Sexuality, Corruption, and Power Dynamics in the Bloody Chamber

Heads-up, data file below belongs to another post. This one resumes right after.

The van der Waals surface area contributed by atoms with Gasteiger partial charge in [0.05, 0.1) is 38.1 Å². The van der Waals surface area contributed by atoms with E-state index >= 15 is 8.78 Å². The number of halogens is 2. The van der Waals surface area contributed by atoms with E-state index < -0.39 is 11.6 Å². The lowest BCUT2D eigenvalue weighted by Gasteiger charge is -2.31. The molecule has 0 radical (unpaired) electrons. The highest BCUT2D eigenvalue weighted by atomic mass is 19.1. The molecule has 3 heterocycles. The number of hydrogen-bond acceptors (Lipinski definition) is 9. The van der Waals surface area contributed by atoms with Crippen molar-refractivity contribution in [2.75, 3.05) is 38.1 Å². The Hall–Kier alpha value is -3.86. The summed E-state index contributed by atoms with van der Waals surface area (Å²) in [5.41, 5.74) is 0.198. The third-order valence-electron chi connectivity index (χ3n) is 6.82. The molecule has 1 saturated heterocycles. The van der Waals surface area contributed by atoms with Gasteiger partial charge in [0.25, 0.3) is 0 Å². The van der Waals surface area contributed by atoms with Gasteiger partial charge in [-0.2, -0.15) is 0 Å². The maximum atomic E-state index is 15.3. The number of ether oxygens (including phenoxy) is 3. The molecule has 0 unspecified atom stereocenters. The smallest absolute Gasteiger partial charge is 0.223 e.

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Sexuality, corruption and power dynamics in The Bloody Chamber Sexuality is a prevalent theme in Angela Carter’s story The Bloody Chamber. Sexual violence within a relationship often reveals aspects of each party’s identity and character as well as affects its power dynamics. Carter depicts sex both explicitly and implicitly in the story through the heroine’s own thoughts of her newfound sexuality and her sexual experiences with the Marquis. Carter’s implicit and explicit portrayals of sex and sexuality in The Bloody Chamber reflect changes in the power dynamic between the heroine and the Marquis throughout the text, develop the identity of the heroine and reveal aspects of the Marquis’ character, and challenge notions of gender. The first incident of an implicit portrayal of sexuality occurs during the narrator’s train ride away from her childhood home towards her new life with her future husband, the Marquis. No physical act of sex is described, but it is the first time that the reader sees the heroine’s sensual side and departure from innocence through Carter’s use of sexual language. It is as if the train ride away from home symbolizes her departure from innocence and into womanhood. Carter uses words such as “ecstasy”, “burning”, “pistons thrusting”, shuddered”, and “throb” to convey the heroine’s newfound sexual arousal and her thoughts about sex. Carter’s description of the heroine’s “young girl’s pointed breasts and shoulders” depicts her innocence and virginity (Carter, 8), yet she is consumed with thoughts of sex. This contrast symbolizes the development of the heroine’s identity from childhood to womanhood. Implicit sexuality is also seen on the train ride when the heroine expresses her anticipation of sex. She says: “for the first time in my innocent and confined life, I sensed in myself a potentiality for corruption that took my breath away.” (Carter, 11). The heroine feels this way because of the way the Marquis watches her with an “assessing eye of a connoisseur inspecting horseflesh”, and sees for the first time the “carnal avarice” of the way he looks at her. The Marquis views her as a piece of meat; similar to the way a predator would eye his prey. From this scene, it is evident to the reader that the Marquis treats his women as possessions, and has a primal instinct regarding sexuality. The heroine has lived a sheltered, pure life and is completely new to such concepts as lust and sexual passion, but it is at this moment that she realizes the potential of becoming a woman susceptible to sexual domination and corruption. This scene reflects the power dynamic in the relationship stemming from the Marquis’ obvious desire for sexual possession, corruption, and control, and the heroine’s recognition of her impending sexual exploitation. The scene further develops the heroine’s identity towards becoming a woman. Despite the Marquis’ obvious misogyny, his actions excite the heroine because they make her feel as if she is a sexual and desirable being. She recounts his marriage proposal, and says: “When I said that I would marry him, not one muscle in his face stirred, but he let out a long, extinguished sigh. I thought: Oh! how he must want me! And it was as though the imponderable weight of his desire was a force I might not withstand, not by virtue of its violence but because of its very gravity.” (Carter, 9) This quote shows how the heroine perceives the Marquis’ sigh as a sign that he is in love with her, when the more likely reality is that it is a sigh of victory, as if he has just conquered his latest possession. Regardless of these opposing interpretations, it is evident in the last line of this quote that the heroine senses the combination of sexual desire and violence inherent in the Marquis’ character, and the harm it poses to her. Little does the heroine know how real the Marquis’ penchant for sex and violence is, and how he channels that desire towards the murder of women. The heroine seems...
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